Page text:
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I'm a road racer, and recently got a concussion which has pretty much nixed the rest of my race season as I can't risk another crash and head injury. I'm eyeing a triathlon in early september (my first!!) and providing I don't drown in the open water swim, I'm not sure how to manage a 20km ride.... without the diaper pad I'm used to wearing. I usually wear Sugoi FX or FXE chamois shorts - super thick, firm padding and i LOVE it. I usually ride 100km+ with no problem at all, and they save me in time trials as well. I own one pair of tri shorts (also Sugoi), and I'm having a hard time coming to terms with doing an all out effort on the bike in them (I usually wear them under a skirt when I'm commuting...).
So I guess my question is: do you get used to this teeny tiny padding?!?! I'm all for training super hard for this triathlon and giving it my best shot, but I don't want it to come between my and... my personal life with my boyfriend. Any advice or personal experience is welcome :)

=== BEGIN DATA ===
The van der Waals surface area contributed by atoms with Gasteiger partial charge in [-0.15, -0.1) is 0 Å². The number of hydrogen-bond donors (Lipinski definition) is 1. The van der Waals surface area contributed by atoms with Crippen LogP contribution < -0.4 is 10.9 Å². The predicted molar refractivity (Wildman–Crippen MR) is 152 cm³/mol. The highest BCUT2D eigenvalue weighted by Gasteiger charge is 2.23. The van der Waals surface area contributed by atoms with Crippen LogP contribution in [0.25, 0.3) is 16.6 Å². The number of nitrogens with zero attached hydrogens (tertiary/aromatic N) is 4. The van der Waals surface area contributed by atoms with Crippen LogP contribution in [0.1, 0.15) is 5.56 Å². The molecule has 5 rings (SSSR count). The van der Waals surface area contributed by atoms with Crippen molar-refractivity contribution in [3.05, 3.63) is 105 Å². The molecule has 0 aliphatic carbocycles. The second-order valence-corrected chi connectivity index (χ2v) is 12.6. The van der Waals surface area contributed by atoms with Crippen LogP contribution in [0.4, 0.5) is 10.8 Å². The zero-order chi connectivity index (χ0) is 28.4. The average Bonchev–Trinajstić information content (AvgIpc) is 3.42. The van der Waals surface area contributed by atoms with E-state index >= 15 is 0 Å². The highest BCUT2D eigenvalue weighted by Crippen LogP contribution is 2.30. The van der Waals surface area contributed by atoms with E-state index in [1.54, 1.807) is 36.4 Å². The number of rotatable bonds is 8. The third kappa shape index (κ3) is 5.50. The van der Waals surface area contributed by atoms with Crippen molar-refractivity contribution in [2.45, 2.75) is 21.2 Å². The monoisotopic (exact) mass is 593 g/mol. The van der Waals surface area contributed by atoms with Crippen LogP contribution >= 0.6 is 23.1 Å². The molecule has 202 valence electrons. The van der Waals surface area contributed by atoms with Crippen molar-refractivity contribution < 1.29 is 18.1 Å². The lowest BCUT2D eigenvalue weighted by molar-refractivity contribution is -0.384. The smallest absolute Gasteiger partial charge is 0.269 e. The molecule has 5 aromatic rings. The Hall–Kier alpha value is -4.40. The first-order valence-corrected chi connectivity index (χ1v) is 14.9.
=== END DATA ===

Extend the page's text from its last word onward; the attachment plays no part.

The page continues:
yes you get used to it. Depending on how you'll be riding you might want a differet saddle. Sitting 'up' on a bike put pressure in different areas vs being forward/aero.
Well... I'm used to the aero position. I love stage races and time trials, so I'm used to dropping spacers, adding aero bars and scrunching up into a little ball. But I'm used to those time trials being the most unforgiving part of cycling. I use the SMP stratos saddle, which worked nicely when inched forward and tilted down a bit. Am I supposed to just layer on the chamois cream to avoid chafing, and hope my sit-bones get used to the weight?
I don't use chamois cream. I found a saddle that's comfy in the aero position, I'm now pretty far forward on the tip of the saddle, vs trying to sit back on the saddle. And shorts that are tight enough that they don't rub/move. My sit bones are a little sore after the first ride back after a layoff, so yes, they get used to it... just like they did when you first started cycling, just in a different area. I've never had chafing problems after I found a saddle that was truly comfortable (not just better than before).
If you train in the tri shorts, you will get used to them. I rarely use chamois cream, but it will probably help; especially at first. I've been doing triathlons for a long time - since before we had tri shorts - and so I've done ironman distance races in only a swimsuit. Even then, I got used to it. Start wearing the tri shorts for one workout per week and then start building up your time in them. And remember that just like cycling shorts, all brands of tri shorts are different - try a few different brands until you find one that fits your body type.